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Setting a House Hold Budget

Updated on April 19, 2011

To effectively maximize your income, enjoy life, and not stress over financial issues, you must begin with an effective household budget. Planning your money usage, saving money, and correct budgeting does not come easy, nor is it quick. Like all things worthwhile, it takes time, practice, and planning.

The easiest way to start your budget is to realize all your outgoing money can be classified into three sections.

  1. Bills: These are items that re-occur every month, are typically the same price, and have to be paid to avoid overage charges, late fees, and negative credit types. These include house payment(rent or mortgage), car payment, utilities(this includes electric/natural gas, water) and insurance.
  2. Expenses: These are the tricky ones, and a place where you have some flexibility and control over the cost. These include groceries, gas, cable, internet, satellite, home improvement, yard work, etc.
  3. Entertainment. It may seem odd to include an entertainment but budget, but if you don't pay yourself, you will become resentful and will be prone to splurges, reckless spending, and other bad habits.

To begin the process, sit down with a spreed sheet, word processing document, or just a piece of paper and a calculator. Whatever your method of choice is, the important thing is to document it. Note when you get paid, and how much each check per month is. People who get paid once a month have this a bit easier then most, as everything comes out the day they get paid. Weekly hourly employees have the hardest time due to potential schedule changes. Regardless of how much you make, or when you get paid, note it on your sheet. Next, begin with your expenses(bullet #1). Write down their amount and their due date. Now the tricky part, and the part that involves some math and thought. The goal is for each pay period to be paying out no more then 50% of the monthly bills. Try to move things around to maintain as even a balance of output as possible, and try to make sure the check that pays the utilities has the least coming out of it, due to potential utility price fluctuations. Once you get a payment plan that works for you, write it up, print it out, and put it where your will always notice it. Either where you do your bills(if you are organized and use a desk) or hang it on the fridge.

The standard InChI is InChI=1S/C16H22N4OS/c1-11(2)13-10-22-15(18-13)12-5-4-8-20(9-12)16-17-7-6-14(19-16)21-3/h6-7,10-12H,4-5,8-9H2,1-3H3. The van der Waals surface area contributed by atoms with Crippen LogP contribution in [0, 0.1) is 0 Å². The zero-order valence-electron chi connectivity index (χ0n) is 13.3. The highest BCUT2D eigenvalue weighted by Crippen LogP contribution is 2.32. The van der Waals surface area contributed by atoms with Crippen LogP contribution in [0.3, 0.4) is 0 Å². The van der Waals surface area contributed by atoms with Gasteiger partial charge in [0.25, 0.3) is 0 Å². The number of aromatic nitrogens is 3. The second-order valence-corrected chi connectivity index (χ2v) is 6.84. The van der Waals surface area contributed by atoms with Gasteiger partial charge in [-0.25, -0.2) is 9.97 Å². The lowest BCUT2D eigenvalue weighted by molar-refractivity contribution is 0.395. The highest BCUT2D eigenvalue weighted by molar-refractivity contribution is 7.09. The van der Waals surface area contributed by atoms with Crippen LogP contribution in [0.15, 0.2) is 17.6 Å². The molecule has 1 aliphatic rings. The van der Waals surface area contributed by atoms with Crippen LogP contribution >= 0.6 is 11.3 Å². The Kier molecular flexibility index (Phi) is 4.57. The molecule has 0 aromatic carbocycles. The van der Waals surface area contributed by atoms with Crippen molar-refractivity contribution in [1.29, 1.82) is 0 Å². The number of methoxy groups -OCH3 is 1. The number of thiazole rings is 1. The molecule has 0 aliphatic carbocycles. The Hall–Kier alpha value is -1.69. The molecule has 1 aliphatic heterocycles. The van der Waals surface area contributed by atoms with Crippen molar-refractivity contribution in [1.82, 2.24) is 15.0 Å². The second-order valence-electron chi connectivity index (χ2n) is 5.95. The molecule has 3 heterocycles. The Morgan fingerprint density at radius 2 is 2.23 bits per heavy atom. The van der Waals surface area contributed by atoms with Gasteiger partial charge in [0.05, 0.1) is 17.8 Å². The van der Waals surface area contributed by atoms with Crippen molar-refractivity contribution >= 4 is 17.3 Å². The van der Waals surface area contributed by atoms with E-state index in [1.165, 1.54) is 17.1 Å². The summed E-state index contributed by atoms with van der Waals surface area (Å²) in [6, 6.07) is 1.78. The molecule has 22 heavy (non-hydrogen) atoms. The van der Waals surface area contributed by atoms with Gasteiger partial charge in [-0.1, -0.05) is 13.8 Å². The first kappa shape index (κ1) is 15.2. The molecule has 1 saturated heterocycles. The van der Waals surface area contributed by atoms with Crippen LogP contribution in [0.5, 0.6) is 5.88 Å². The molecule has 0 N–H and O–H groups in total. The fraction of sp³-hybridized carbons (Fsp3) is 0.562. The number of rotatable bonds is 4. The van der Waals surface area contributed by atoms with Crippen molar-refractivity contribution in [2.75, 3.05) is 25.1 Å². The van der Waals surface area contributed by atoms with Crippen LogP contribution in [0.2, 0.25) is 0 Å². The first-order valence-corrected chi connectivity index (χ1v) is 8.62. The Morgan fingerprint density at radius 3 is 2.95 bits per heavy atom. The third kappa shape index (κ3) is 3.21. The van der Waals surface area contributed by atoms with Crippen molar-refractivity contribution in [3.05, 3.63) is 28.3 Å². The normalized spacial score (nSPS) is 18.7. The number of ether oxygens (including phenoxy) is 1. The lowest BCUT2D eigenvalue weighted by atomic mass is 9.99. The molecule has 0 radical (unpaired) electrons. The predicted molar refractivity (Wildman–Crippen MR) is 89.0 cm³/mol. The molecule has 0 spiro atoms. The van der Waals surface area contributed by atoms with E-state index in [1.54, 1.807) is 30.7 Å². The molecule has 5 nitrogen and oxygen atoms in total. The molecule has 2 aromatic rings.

The next step is too look at the remaining balance of each pay period. You should potentially have 50% of each check left. It may vary based on your preferences, but it should be around the same remaining balance. Out of that 50%, take 5% and put it in a savings account, and 10% and put it down as your entertainment fund. This is for eating out, dates, movies, excess chocolate, or whatever you choose to use it for. Only 5% for savings comes out at this point, thats to make sure some money is set aside for emergencies.

The last step involves your monthly expenses. You should, at this point, have 35% of your check left to cover this. Schedule your internet and cable/satellite next, splitting them up across two checks with the most in them, and before the due date of course. Figure up your gas mileage next, and how much you will spend in gas. Calculate travel to and from work, to and from any school functions and church functions. Remove that amount, plus one additional tank from each check. Look at whats left. That is for groceries and other sudden expenses. Depending on your drive, your gas cost you should have 15% or so of each check for food. Not eating out food, just normal food. Be sure and shop as frugally as possible, utilize coupons, sales, loyalty cards, etc. Do your shopping between trips from point A to point B to save on gas as well.

This is not meant to be a budget for everybody, but it works quite well for me. Basic budgeting is all about planning, maximizing your checks, and maximizing your fuel economy.

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